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Engineering the next mission: Department veteran and military students balance service and studies

Service to country and engineering have a lot in common for many veteran and military students in the Department of Mechanical and Aerospace Engineering. For these Buckeyes, betterment of society is at the heart of each.

Department veteran and military studentsDepartment-affiliated veterans and military students include (left to right) Abiel Kiflu, Brandi Wooten, Haelie Egbert, Thuy Nguyen, Nick Lillios, Andy Rygalski, Tim Gregory and Tommy Balaj“Although engineering and military service each have a different focus, they have the same goal: safety of the public,” said Abiel Kiflu, undergraduate mechanical engineering student and member of the Army Reserve.

“Being an engineer greatly influenced my military career,” he commented. “The military teaches me discipline and to prioritize the safety and well-being of the public. An ethical engineer will have the same mindset as well.”

Kiflu is among a group of department students who have either served or are actively serving in the military.

These students’ unique perspectives can enhance their educational experience and bring new ideas to the classroom.

Marine Corps Reserve member David Krejci chose to major in aerospace engineering due to his military experience. “As an infantryman, aircraft provide an incredible support system for the Marines on the ground. It interested me to help develop the next generation of support aircraft.”

The department also holds the distinction of having the university’s first Tillman Military Scholar, Greg Freisinger, who received the prestigious scholarship while completing his doctoral studies in mechanical engineering. The competitive award provided funding for his research into intra-operative knee laxity, in support of his career goal of enhancing the lives of military amputees.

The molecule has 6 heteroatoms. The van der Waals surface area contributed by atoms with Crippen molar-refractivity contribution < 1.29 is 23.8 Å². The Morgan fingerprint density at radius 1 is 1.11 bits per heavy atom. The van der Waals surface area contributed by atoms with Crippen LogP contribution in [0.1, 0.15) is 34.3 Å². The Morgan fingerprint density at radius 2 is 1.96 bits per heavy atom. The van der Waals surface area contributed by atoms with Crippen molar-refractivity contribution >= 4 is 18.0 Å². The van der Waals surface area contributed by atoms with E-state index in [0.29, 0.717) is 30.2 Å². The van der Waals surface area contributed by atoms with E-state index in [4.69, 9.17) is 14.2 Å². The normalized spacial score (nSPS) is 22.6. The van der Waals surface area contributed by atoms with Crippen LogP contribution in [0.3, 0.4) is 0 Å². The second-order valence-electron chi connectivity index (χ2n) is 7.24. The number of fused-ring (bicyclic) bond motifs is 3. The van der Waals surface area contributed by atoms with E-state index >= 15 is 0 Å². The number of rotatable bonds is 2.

Balance and transition

Balancing academics and military service, or transitioning from duty to campus life, has its challenges too.

Serving this need is The Ohio State University Office of Military and Veterans Services. Staff there provide a range of specialized support for military-affiliated faculty, staff and students. Not only does the office help students navigate university systems, but it also houses the volunteer Community Advocate Program.

Mechanical engineering student Haelie Egbert is among over two dozen volunteer advocates who support veterans and military students across campus. “As an advocate, I help connect veterans and military students to resources and experiences to boost their academic and professional success,” she said.

Egbert, an Ohio Air National Guard member, supports students throughout the College of Engineering, where her role allows her to serve as a liaison. “My position allows me to help the college understand the challenges facing military students and veterans,” said Egbert.

According to the Office of Military and Veterans Services, a common challenge for students is working through the seemingly competing philosophies of military service and pursuit of higher education. Military duty focuses on service to others, while college success often depends on prioritizing self, they described.

Rather than battling against this and other challenges, advocates like Egbert aim to reframe them into opportunities. “The two perspectives don’t have to be opposed,” she noted. “For example, military students and veterans are often experts in teamwork and working toward common goals. Seeing higher education as a way to collectively succeed can fill students with a sense of community and accountability.”

And, as Krejci commented, the two outlooks can actually benefit each other. “The military instills in leaders that they should know themselves and seek self-improvement. This mindset is transferable to college, where I believe it helps me succeed.”

Navy veteran and mechanical engineering student Joe Verdone has a similar logic. He sees university studies as a way “to accomplish the larger goal of graduating to then again focus on duty.”

No matter the challenges they face while on their higher education mission, a common theme among these students is the importance of community. 

“The best support I have found has been other cadets and midshipmen in engineering,” said Tommy Balaj, Air Force ROTC member. “We all have similar lives and face similar challenges throughout college and doing it as a team is much better than doing it alone.”


Did you know? The Ohio State University has officially been ranked as the 8th best college in the country for military and veteran students by College Consensus in 2018.

by Holly Henley, communications coordinator,